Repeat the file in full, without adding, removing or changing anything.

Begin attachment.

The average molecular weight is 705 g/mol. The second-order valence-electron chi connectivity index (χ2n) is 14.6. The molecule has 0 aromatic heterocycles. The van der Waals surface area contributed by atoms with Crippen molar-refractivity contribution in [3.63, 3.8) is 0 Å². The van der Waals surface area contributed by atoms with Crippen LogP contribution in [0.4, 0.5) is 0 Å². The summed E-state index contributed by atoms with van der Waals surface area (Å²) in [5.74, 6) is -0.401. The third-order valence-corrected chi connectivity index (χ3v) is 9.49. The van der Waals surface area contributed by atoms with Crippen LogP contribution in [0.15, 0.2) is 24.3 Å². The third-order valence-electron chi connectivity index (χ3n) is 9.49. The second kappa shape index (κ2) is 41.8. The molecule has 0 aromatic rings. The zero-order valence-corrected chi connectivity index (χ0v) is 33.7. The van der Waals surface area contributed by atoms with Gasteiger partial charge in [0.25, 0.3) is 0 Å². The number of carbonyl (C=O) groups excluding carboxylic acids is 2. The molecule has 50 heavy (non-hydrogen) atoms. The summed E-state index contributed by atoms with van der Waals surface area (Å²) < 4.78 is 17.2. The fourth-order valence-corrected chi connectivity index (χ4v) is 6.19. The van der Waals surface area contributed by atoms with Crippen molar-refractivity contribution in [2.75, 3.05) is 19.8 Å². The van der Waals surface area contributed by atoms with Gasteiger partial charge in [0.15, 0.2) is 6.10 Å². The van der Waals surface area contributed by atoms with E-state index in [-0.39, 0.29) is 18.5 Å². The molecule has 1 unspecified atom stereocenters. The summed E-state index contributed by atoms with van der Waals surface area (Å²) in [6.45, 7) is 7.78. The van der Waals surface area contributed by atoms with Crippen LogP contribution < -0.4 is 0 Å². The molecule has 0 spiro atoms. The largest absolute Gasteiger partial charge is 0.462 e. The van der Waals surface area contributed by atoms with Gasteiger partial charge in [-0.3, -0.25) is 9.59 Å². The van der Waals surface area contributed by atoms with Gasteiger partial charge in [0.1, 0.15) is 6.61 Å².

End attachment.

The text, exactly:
The average molecular weight is 705 g/mol. The second-order valence-electron chi connectivity index (χ2n) is 14.6. The molecule has 0 aromatic heterocycles. The van der Waals surface area contributed by atoms with Crippen molar-refractivity contribution in [3.63, 3.8) is 0 Å². The van der Waals surface area contributed by atoms with Crippen LogP contribution in [0.4, 0.5) is 0 Å². The summed E-state index contributed by atoms with van der Waals surface area (Å²) in [5.74, 6) is -0.401. The third-order valence-corrected chi connectivity index (χ3v) is 9.49. The van der Waals surface area contributed by atoms with Crippen LogP contribution in [0.15, 0.2) is 24.3 Å². The third-order valence-electron chi connectivity index (χ3n) is 9.49. The second kappa shape index (κ2) is 41.8. The molecule has 0 aromatic rings. The zero-order valence-corrected chi connectivity index (χ0v) is 33.7. The van der Waals surface area contributed by atoms with Gasteiger partial charge in [0.25, 0.3) is 0 Å². The number of carbonyl (C=O) groups excluding carboxylic acids is 2. The molecule has 50 heavy (non-hydrogen) atoms. The summed E-state index contributed by atoms with van der Waals surface area (Å²) < 4.78 is 17.2. The fourth-order valence-corrected chi connectivity index (χ4v) is 6.19. The van der Waals surface area contributed by atoms with Crippen molar-refractivity contribution in [2.75, 3.05) is 19.8 Å². The van der Waals surface area contributed by atoms with Gasteiger partial charge in [0.15, 0.2) is 6.10 Å². The van der Waals surface area contributed by atoms with E-state index in [-0.39, 0.29) is 18.5 Å². The molecule has 1 unspecified atom stereocenters. The summed E-state index contributed by atoms with van der Waals surface area (Å²) in [6.45, 7) is 7.78. The van der Waals surface area contributed by atoms with Crippen LogP contribution < -0.4 is 0 Å². The molecule has 0 spiro atoms. The largest absolute Gasteiger partial charge is 0.462 e. The van der Waals surface area contributed by atoms with Gasteiger partial charge in [-0.3, -0.25) is 9.59 Å². The van der Waals surface area contributed by atoms with Gasteiger partial charge in [0.1, 0.15) is 6.61 Å².